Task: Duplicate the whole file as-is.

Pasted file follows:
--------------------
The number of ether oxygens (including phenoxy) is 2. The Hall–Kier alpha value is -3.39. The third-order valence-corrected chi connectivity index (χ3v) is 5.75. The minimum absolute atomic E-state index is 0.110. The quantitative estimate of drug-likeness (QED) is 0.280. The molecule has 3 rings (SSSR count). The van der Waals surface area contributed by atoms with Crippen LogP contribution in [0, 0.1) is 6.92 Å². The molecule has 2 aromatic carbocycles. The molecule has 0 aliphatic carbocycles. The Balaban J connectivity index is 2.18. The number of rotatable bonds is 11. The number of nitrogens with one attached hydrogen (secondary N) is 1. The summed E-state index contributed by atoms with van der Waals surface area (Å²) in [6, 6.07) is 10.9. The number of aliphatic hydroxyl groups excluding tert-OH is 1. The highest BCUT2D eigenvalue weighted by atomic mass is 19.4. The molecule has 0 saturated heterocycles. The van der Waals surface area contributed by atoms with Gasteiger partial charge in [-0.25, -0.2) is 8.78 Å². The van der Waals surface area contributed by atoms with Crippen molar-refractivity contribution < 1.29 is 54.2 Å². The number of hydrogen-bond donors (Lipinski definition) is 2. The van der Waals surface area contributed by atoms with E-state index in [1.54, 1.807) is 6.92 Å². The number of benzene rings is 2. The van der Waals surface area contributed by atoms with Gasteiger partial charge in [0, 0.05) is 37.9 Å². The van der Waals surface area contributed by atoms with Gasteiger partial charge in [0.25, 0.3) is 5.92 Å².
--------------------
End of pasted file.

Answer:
The number of ether oxygens (including phenoxy) is 2. The Hall–Kier alpha value is -3.39. The third-order valence-corrected chi connectivity index (χ3v) is 5.75. The minimum absolute atomic E-state index is 0.110. The quantitative estimate of drug-likeness (QED) is 0.280. The molecule has 3 rings (SSSR count). The van der Waals surface area contributed by atoms with Crippen LogP contribution in [0, 0.1) is 6.92 Å². The molecule has 2 aromatic carbocycles. The molecule has 0 aliphatic carbocycles. The Balaban J connectivity index is 2.18. The number of rotatable bonds is 11. The number of nitrogens with one attached hydrogen (secondary N) is 1. The summed E-state index contributed by atoms with van der Waals surface area (Å²) in [6, 6.07) is 10.9. The number of aliphatic hydroxyl groups excluding tert-OH is 1. The highest BCUT2D eigenvalue weighted by atomic mass is 19.4. The molecule has 0 saturated heterocycles. The van der Waals surface area contributed by atoms with Gasteiger partial charge in [-0.25, -0.2) is 8.78 Å². The van der Waals surface area contributed by atoms with Crippen molar-refractivity contribution < 1.29 is 54.2 Å². The number of hydrogen-bond donors (Lipinski definition) is 2. The van der Waals surface area contributed by atoms with E-state index in [1.54, 1.807) is 6.92 Å². The number of benzene rings is 2. The van der Waals surface area contributed by atoms with Gasteiger partial charge in [0, 0.05) is 37.9 Å². The van der Waals surface area contributed by atoms with Gasteiger partial charge in [0.25, 0.3) is 5.92 Å².